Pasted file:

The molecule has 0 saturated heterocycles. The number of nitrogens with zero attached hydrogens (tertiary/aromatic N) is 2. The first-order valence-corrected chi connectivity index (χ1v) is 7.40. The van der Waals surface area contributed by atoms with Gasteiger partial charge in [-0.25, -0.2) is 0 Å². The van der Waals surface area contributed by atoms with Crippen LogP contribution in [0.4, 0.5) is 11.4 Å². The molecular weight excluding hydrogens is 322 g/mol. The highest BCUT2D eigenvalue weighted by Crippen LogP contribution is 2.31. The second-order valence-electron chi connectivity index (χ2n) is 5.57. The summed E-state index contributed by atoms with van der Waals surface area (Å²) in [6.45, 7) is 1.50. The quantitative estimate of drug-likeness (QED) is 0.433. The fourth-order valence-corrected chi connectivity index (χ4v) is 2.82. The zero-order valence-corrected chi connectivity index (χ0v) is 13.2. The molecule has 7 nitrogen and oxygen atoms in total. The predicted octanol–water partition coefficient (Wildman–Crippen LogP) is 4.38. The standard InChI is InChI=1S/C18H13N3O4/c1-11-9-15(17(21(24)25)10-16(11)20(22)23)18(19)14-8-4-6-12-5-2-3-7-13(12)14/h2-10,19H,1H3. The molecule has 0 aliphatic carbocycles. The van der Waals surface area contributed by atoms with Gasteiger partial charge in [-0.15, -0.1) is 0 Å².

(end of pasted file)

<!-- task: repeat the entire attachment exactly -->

The molecule has 0 saturated heterocycles. The number of nitrogens with zero attached hydrogens (tertiary/aromatic N) is 2. The first-order valence-corrected chi connectivity index (χ1v) is 7.40. The van der Waals surface area contributed by atoms with Gasteiger partial charge in [-0.25, -0.2) is 0 Å². The van der Waals surface area contributed by atoms with Crippen LogP contribution in [0.4, 0.5) is 11.4 Å². The molecular weight excluding hydrogens is 322 g/mol. The highest BCUT2D eigenvalue weighted by Crippen LogP contribution is 2.31. The second-order valence-electron chi connectivity index (χ2n) is 5.57. The summed E-state index contributed by atoms with van der Waals surface area (Å²) in [6.45, 7) is 1.50. The quantitative estimate of drug-likeness (QED) is 0.433. The fourth-order valence-corrected chi connectivity index (χ4v) is 2.82. The zero-order valence-corrected chi connectivity index (χ0v) is 13.2. The molecule has 7 nitrogen and oxygen atoms in total. The predicted octanol–water partition coefficient (Wildman–Crippen LogP) is 4.38. The standard InChI is InChI=1S/C18H13N3O4/c1-11-9-15(17(21(24)25)10-16(11)20(22)23)18(19)14-8-4-6-12-5-2-3-7-13(12)14/h2-10,19H,1H3. The molecule has 0 aliphatic carbocycles. The van der Waals surface area contributed by atoms with Gasteiger partial charge in [-0.15, -0.1) is 0 Å².